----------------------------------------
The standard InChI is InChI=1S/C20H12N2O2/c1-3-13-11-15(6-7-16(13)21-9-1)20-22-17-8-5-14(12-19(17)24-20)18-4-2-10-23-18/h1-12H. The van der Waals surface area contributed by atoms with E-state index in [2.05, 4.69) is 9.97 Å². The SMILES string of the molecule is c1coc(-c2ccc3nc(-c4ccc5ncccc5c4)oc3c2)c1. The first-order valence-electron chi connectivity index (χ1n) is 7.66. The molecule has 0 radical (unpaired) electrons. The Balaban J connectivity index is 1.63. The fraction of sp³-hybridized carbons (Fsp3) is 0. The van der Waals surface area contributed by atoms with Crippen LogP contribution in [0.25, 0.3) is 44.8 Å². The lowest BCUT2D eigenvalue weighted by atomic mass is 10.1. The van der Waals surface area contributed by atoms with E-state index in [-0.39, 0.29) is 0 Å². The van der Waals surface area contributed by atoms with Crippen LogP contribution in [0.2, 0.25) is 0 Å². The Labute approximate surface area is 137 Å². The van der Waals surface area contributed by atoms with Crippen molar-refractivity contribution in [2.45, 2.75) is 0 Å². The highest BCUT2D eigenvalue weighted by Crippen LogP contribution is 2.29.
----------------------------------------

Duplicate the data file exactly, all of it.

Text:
The standard InChI is InChI=1S/C20H12N2O2/c1-3-13-11-15(6-7-16(13)21-9-1)20-22-17-8-5-14(12-19(17)24-20)18-4-2-10-23-18/h1-12H. The van der Waals surface area contributed by atoms with E-state index in [2.05, 4.69) is 9.97 Å². The SMILES string of the molecule is c1coc(-c2ccc3nc(-c4ccc5ncccc5c4)oc3c2)c1. The first-order valence-electron chi connectivity index (χ1n) is 7.66. The molecule has 0 radical (unpaired) electrons. The Balaban J connectivity index is 1.63. The fraction of sp³-hybridized carbons (Fsp3) is 0. The van der Waals surface area contributed by atoms with Crippen LogP contribution in [0.25, 0.3) is 44.8 Å². The lowest BCUT2D eigenvalue weighted by atomic mass is 10.1. The van der Waals surface area contributed by atoms with E-state index in [-0.39, 0.29) is 0 Å². The van der Waals surface area contributed by atoms with Crippen LogP contribution in [0.2, 0.25) is 0 Å². The Labute approximate surface area is 137 Å². The van der Waals surface area contributed by atoms with Crippen molar-refractivity contribution in [2.45, 2.75) is 0 Å². The highest BCUT2D eigenvalue weighted by Crippen LogP contribution is 2.29.